Have you ever thought about the use and benefit of poles in trail running? To date, I’ve been using the Leki Micro Trail Pro running poles for one and a half years. Here, I share my personal story with them.
In the summer of 2019, I ran up a 0.75-mile hill on a dirt road while pushing my two-year-old son in the Bob off-road stroller, and then back down. Then I did it again. A day later, the top of my left knee began to twinge each time I ran up a hill, even without my son in tow. For several days the pain continued – maybe I pushed it a little too much with the stroller hill repeats. But I wasn’t willing to let a little niggle in the knee stop me from trail running, where running uphill is unavoidable.
So, I figured out a way to aid the healing. If I could use my arms to thrust myself uphill, to power myself against gravity, to take pressure off the legs, perhaps the knee would be happier.
For several days, I researched the best trail running poles on the market and decided upon the lightweight, carbon Leki Micro Trail Pro.
Because I could not justify making the purchase for solely my knee, I had at that time begun playing with the idea of running longer ultras, something more than 50K. Maybe I could use them for that, too? If I buy the poles, I told myself, I’ll toy with the idea some more. There, two reasons to commit to the purchase.
I wanted to treat this minor knee thing well, to baby it, because I’ve been down the injury road, and I was NOT willing to go there again. Thus, even on my regular afternoon go-to trail runs of five to seven miles, which gain about 700-1,100 feet of elevation, I took the poles. The poles become my second set of legs. Like an animal, my arms were now in the game, and it felt AWESOME, a full-body, charged experience, exploding up and over rocks and terrain. The knee, indeed, was happy, that sharp ache subsided shortly after, and I was able to run pole-free, pain-free.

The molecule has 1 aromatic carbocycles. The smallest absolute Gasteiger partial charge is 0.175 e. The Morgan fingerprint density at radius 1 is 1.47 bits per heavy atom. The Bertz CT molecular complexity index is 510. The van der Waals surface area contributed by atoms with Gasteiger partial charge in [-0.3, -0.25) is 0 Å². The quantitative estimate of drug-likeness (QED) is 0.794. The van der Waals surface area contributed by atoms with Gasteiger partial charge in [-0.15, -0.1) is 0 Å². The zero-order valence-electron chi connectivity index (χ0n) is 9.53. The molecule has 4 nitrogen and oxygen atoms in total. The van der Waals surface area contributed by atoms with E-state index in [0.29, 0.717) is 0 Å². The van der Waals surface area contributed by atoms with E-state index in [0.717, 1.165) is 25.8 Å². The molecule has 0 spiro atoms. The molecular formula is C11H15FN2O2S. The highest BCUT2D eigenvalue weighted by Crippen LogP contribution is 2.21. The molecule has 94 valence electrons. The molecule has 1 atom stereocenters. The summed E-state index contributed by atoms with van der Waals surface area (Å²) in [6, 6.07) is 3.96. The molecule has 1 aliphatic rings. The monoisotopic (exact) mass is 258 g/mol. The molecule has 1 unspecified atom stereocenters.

At merely 6.8 ounces, they fit in the front pockets of my running pack where the small hydration flasks sit. I don’t bother with the trekking pole features on the pack, because the poles fold in three and fit oh-so-neatly where they are easy to whip out at a moment’s notice. And that’s how I use them – I whip them out, dig into the ground to propel myself upward, and savor the strength put forth by the shoulders, arms and back. The detachable, comfortable, mesh hand straps allow for a firm grip and secure attachment. They are quick and easy to remove from the poles themselves with the press of a quick release feature. When the leg-burning sections end, I take my hands out of the straps, stow the poles away and use my rested leg-muscles to keep moving. This means that I may only use them for five to 15 minutes, but that time assists in keeping the momentum of the run, rather than slowly succumbing to the gravity of hills, which can sometimes feel as if they are pressing us down, making our heads hang and our hands go to our hips. With that said, the poles encourage good, upright posture in climbing and power hiking by keeping the head up, the body in one plane, minimizing breaking or hunching over at the waist or mid-back.